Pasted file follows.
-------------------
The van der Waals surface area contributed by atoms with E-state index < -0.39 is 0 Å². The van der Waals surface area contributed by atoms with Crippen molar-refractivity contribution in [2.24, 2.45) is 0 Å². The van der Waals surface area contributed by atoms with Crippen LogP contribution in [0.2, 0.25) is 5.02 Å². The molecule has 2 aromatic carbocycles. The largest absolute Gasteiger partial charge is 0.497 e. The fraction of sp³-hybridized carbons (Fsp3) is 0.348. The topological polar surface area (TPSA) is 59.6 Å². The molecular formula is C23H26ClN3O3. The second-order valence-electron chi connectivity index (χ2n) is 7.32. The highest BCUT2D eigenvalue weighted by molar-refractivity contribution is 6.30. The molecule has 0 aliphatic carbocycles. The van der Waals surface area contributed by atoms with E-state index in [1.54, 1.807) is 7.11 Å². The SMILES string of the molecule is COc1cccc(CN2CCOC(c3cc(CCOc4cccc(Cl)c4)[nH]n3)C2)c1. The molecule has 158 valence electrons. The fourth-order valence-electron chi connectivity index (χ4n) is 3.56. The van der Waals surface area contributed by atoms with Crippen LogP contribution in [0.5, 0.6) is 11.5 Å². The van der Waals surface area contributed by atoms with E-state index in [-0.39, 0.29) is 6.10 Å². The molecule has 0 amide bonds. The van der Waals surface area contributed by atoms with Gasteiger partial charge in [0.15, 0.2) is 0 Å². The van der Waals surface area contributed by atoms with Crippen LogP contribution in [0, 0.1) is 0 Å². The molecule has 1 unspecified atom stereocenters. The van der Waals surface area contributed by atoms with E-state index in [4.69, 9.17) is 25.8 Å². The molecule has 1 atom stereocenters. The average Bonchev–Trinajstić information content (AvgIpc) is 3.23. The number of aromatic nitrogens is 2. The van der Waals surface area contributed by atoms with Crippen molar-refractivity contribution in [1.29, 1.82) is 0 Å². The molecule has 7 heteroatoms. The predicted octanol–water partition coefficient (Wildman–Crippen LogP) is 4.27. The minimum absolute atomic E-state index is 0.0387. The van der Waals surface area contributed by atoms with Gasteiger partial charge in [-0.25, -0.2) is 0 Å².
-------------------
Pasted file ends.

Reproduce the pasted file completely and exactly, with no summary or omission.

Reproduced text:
The van der Waals surface area contributed by atoms with E-state index < -0.39 is 0 Å². The van der Waals surface area contributed by atoms with Crippen molar-refractivity contribution in [2.24, 2.45) is 0 Å². The van der Waals surface area contributed by atoms with Crippen LogP contribution in [0.2, 0.25) is 5.02 Å². The molecule has 2 aromatic carbocycles. The largest absolute Gasteiger partial charge is 0.497 e. The fraction of sp³-hybridized carbons (Fsp3) is 0.348. The topological polar surface area (TPSA) is 59.6 Å². The molecular formula is C23H26ClN3O3. The second-order valence-electron chi connectivity index (χ2n) is 7.32. The highest BCUT2D eigenvalue weighted by molar-refractivity contribution is 6.30. The molecule has 0 aliphatic carbocycles. The van der Waals surface area contributed by atoms with E-state index in [1.54, 1.807) is 7.11 Å². The SMILES string of the molecule is COc1cccc(CN2CCOC(c3cc(CCOc4cccc(Cl)c4)[nH]n3)C2)c1. The molecule has 158 valence electrons. The fourth-order valence-electron chi connectivity index (χ4n) is 3.56. The van der Waals surface area contributed by atoms with Crippen LogP contribution in [0.5, 0.6) is 11.5 Å². The van der Waals surface area contributed by atoms with E-state index in [-0.39, 0.29) is 6.10 Å². The molecule has 0 amide bonds. The van der Waals surface area contributed by atoms with Gasteiger partial charge in [0.15, 0.2) is 0 Å². The van der Waals surface area contributed by atoms with Crippen LogP contribution in [0, 0.1) is 0 Å². The molecule has 1 unspecified atom stereocenters. The van der Waals surface area contributed by atoms with E-state index in [4.69, 9.17) is 25.8 Å². The molecule has 1 atom stereocenters. The average Bonchev–Trinajstić information content (AvgIpc) is 3.23. The number of aromatic nitrogens is 2. The van der Waals surface area contributed by atoms with Crippen molar-refractivity contribution in [1.29, 1.82) is 0 Å². The molecule has 7 heteroatoms. The predicted octanol–water partition coefficient (Wildman–Crippen LogP) is 4.27. The minimum absolute atomic E-state index is 0.0387. The van der Waals surface area contributed by atoms with Gasteiger partial charge in [-0.25, -0.2) is 0 Å².